STRESS: The College Years

To help students and parents deal with the stress and anxiety that accompanies college life, we asked Nicole Taylor, Arizona State University Deputy Vice President and Dean of Students, and Dr. Aaron Kasnow, Associate Vice President of Counseling & Health Services, to provide some insight and advice. Here’s what they shared.

While college is an exciting time in a young person’s life, it can also be a time of increased stress due to major life changes and transitions. What are the most common stressors in a college student’s life?

The most common stressors in a college student’s life are adjusting to more personal responsibility, increased autonomy living away from family, changes in routine, increased academic responsibilities, and meeting new people.

 

 

One important thing to keep in mind is that college is designed to change people. A student’s knowledge, experiences and perspectives are all changing. Major changes and transitions often bring stress, but not all of this stress is bad. A certain amount of stress is beneficial and helps keep people focused. For example, knowing a deadline for a project is looming can help students focus on completing the project on time, even though it may feel somewhat stressful as the deadline nears. However, when the stress overwhelms our ability to cope and starts to interfere with our lives, or is so intense that it is painful, then that is a time to seek help.

What can students do before arriving on campus to prepare themselves for the stresses of college life?

We recommend three things students can do before they arrive on campus to prepare:

1. Think of times when you were particularly stressed out. What was happening?Use that history as a guide to think about how you want to handle a similar situation in college.

2. Think about your strengths and ways you effectively cope. What has a history of working? What new habit or strategy do you want to try in college?

3. Practice being accepting of yourself and your feelings. There will be great days and hard days. Both are expected and both are OK. When you accept yourself and your feelings, you can see most hard days as “just a hard day” as opposed to some statement about you or your future. It’s difficult, but this last tip is perhaps the most crucial to stress management.

What are the potential dangers or pitfalls a student can experience if they don’t deal with their stress and anxiety? Feeling overwhelmed by stress, a common student experience, can have a significant impact on all aspects of a person’s life. It can interfere with sleep patterns, relationships, academic success, and mood.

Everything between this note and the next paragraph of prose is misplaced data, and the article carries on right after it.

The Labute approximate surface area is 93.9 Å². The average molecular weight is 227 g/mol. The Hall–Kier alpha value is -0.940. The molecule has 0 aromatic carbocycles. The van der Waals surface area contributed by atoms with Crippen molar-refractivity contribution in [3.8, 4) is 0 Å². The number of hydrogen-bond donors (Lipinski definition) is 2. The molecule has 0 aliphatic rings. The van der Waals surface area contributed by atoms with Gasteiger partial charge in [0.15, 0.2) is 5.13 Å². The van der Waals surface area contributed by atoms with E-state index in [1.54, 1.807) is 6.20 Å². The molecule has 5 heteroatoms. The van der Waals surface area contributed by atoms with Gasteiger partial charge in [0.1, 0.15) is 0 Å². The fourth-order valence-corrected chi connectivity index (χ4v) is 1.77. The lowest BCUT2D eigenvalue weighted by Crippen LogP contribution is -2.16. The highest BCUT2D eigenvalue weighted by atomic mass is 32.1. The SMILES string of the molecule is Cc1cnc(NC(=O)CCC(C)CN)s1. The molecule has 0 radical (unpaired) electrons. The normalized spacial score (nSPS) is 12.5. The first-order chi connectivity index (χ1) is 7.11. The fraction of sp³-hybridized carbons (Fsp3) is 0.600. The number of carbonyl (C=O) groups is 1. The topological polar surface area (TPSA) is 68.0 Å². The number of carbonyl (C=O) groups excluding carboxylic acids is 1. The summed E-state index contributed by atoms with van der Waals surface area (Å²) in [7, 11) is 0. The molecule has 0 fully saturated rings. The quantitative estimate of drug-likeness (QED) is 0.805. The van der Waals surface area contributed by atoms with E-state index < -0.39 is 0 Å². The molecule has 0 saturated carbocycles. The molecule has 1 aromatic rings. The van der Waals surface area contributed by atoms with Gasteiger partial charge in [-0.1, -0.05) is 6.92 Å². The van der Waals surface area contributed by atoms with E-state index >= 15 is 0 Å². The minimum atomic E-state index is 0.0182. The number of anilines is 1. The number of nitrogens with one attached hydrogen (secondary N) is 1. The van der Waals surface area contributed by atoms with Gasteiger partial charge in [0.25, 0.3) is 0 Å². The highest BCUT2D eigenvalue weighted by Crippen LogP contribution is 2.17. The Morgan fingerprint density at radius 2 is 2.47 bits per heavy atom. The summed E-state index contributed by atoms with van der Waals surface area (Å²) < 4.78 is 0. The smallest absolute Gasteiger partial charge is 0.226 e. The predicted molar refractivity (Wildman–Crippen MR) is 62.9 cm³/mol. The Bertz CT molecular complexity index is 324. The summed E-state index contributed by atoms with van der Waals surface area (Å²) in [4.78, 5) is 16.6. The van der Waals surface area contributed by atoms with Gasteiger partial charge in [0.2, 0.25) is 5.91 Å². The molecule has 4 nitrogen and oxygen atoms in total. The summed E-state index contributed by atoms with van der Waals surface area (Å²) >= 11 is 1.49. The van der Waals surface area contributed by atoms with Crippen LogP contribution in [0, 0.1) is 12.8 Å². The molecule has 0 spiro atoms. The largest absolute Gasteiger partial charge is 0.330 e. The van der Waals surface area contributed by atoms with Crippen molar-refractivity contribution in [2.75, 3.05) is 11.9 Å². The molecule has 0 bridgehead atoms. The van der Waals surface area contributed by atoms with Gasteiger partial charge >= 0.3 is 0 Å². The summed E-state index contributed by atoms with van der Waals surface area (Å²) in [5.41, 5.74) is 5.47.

There’s an old saying, “If you ask the question, ‘Will too much stress make my ___ worse?’ No matter what you put in the blank, the answer is always yes.” What resources do colleges and universities offer to help students cope with stress and anxiety? Great universities, like Arizona State University, take a holistic approach to student well-being. This means that every faculty and staff member has an interest in not only a student’s grades and academic performance, but also their health and well-being.

Students at great universities should expect people to genuinely care about how they’re feeling and ask if they want or need help. Having widely available services, such as a counseling center, health center, healthy eating options, safe social experiences, and fitness centers are key. Those services have been shown to greatly help students cope with stress and anxiety.

 

What can parents and family do for their college student who’s experiencing a lot of stress and anxiety? We always recommend that parents believe their college student when they say they are experiencing stress and anxiety. It can be very hard to admit it and we want all students to have unconditional support. We recommend parents say, “I am sorry this has been so hard; it makes sense why you’re feeling this way. I’m glad you told me.” Next, we recommend that parents ask their student, “What have you tried so far? What has worked? What hasn’t worked?” Asking those questions is important because you want to approach problem-solving as a team.

Most parents will go right into advice-giving mode or will try to solve the problem for their student, which tends not to be as effective as partnering with your student. This is difficult for most parents, because they want their child to be “OK,” and want to alleviate the pain quickly. But that doesn’t tend to work as well, and some students will tune out their parents when they give direct advice.

And, for parents who try to solve the problems for their student, often they may come up with a solution that is different than what the student wants or needs. Moreover, the student may not take ownership of the parent’s solution. Instead, in a partnership, you first ask what they have tried and from there you can make recommendations, such as seeking direct support from a counseling center. Their reaction to your recommendations will tell you about their readiness to take your advice. Most often, people are more ready to try advice when it comes in the form of joint problem-solving rather than direct advice. 

Originally published by Mask - The Magazine 2018

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